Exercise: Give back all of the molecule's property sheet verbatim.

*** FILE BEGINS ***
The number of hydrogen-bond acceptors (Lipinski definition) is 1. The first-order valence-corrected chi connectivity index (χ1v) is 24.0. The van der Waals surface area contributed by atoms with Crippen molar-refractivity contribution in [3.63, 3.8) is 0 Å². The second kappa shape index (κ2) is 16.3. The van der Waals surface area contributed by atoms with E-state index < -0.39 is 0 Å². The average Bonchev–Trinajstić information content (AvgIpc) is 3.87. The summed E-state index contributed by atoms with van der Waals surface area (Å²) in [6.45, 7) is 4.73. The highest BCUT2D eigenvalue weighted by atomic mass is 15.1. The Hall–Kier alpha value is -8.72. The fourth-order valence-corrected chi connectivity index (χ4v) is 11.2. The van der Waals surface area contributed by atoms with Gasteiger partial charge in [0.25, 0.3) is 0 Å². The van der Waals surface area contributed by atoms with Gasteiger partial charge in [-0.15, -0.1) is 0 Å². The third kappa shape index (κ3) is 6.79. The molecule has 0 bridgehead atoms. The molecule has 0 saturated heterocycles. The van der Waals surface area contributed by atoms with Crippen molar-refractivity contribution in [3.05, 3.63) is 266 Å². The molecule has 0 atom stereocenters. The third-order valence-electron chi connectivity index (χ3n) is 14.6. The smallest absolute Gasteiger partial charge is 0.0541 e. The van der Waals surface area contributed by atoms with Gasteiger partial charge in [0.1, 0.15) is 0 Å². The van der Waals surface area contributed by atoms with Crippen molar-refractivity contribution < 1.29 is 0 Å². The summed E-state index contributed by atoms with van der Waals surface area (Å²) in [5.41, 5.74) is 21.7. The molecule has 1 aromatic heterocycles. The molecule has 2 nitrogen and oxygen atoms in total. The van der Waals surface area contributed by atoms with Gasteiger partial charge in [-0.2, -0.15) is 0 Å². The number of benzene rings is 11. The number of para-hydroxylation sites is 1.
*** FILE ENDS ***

The number of hydrogen-bond acceptors (Lipinski definition) is 1. The first-order valence-corrected chi connectivity index (χ1v) is 24.0. The van der Waals surface area contributed by atoms with Crippen molar-refractivity contribution in [3.63, 3.8) is 0 Å². The second kappa shape index (κ2) is 16.3. The van der Waals surface area contributed by atoms with E-state index < -0.39 is 0 Å². The average Bonchev–Trinajstić information content (AvgIpc) is 3.87. The summed E-state index contributed by atoms with van der Waals surface area (Å²) in [6.45, 7) is 4.73. The highest BCUT2D eigenvalue weighted by atomic mass is 15.1. The Hall–Kier alpha value is -8.72. The fourth-order valence-corrected chi connectivity index (χ4v) is 11.2. The van der Waals surface area contributed by atoms with Gasteiger partial charge in [0.25, 0.3) is 0 Å². The van der Waals surface area contributed by atoms with Gasteiger partial charge in [-0.15, -0.1) is 0 Å². The third kappa shape index (κ3) is 6.79. The molecule has 0 bridgehead atoms. The molecule has 0 saturated heterocycles. The van der Waals surface area contributed by atoms with Crippen molar-refractivity contribution in [3.05, 3.63) is 266 Å². The molecule has 0 atom stereocenters. The third-order valence-electron chi connectivity index (χ3n) is 14.6. The smallest absolute Gasteiger partial charge is 0.0541 e. The van der Waals surface area contributed by atoms with Gasteiger partial charge in [0.1, 0.15) is 0 Å². The van der Waals surface area contributed by atoms with Crippen molar-refractivity contribution < 1.29 is 0 Å². The summed E-state index contributed by atoms with van der Waals surface area (Å²) in [5.41, 5.74) is 21.7. The molecule has 1 aromatic heterocycles. The molecule has 2 nitrogen and oxygen atoms in total. The van der Waals surface area contributed by atoms with Gasteiger partial charge in [-0.2, -0.15) is 0 Å². The number of benzene rings is 11. The number of para-hydroxylation sites is 1.